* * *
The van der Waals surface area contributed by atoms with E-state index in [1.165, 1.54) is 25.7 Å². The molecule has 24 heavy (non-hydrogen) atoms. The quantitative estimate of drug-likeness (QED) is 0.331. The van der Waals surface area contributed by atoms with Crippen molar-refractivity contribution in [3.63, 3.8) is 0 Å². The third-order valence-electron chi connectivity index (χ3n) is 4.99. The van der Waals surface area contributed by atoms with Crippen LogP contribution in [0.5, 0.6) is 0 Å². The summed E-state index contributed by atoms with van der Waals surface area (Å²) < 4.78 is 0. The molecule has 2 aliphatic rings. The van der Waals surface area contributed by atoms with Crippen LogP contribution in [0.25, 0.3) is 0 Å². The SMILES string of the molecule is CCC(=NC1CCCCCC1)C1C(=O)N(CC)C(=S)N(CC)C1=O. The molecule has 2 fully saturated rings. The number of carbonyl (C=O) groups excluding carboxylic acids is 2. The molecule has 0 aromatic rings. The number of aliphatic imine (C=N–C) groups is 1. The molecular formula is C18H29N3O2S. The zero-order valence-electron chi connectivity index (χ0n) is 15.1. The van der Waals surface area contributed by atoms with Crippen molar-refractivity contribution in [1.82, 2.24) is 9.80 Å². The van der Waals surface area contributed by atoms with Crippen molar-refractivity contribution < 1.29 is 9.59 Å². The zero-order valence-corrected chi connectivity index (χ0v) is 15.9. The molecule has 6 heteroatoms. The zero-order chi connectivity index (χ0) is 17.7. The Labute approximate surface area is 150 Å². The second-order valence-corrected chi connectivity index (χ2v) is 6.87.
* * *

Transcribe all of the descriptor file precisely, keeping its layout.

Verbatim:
The van der Waals surface area contributed by atoms with E-state index in [1.165, 1.54) is 25.7 Å². The molecule has 24 heavy (non-hydrogen) atoms. The quantitative estimate of drug-likeness (QED) is 0.331. The van der Waals surface area contributed by atoms with Crippen molar-refractivity contribution in [3.63, 3.8) is 0 Å². The third-order valence-electron chi connectivity index (χ3n) is 4.99. The van der Waals surface area contributed by atoms with Crippen LogP contribution in [0.5, 0.6) is 0 Å². The summed E-state index contributed by atoms with van der Waals surface area (Å²) < 4.78 is 0. The molecule has 2 aliphatic rings. The van der Waals surface area contributed by atoms with Crippen LogP contribution in [0.25, 0.3) is 0 Å². The SMILES string of the molecule is CCC(=NC1CCCCCC1)C1C(=O)N(CC)C(=S)N(CC)C1=O. The molecule has 2 fully saturated rings. The number of carbonyl (C=O) groups excluding carboxylic acids is 2. The molecule has 0 aromatic rings. The number of aliphatic imine (C=N–C) groups is 1. The molecular formula is C18H29N3O2S. The zero-order valence-electron chi connectivity index (χ0n) is 15.1. The van der Waals surface area contributed by atoms with Crippen molar-refractivity contribution in [1.82, 2.24) is 9.80 Å². The van der Waals surface area contributed by atoms with Crippen molar-refractivity contribution < 1.29 is 9.59 Å². The zero-order valence-corrected chi connectivity index (χ0v) is 15.9. The molecule has 6 heteroatoms. The zero-order chi connectivity index (χ0) is 17.7. The Labute approximate surface area is 150 Å². The second-order valence-corrected chi connectivity index (χ2v) is 6.87.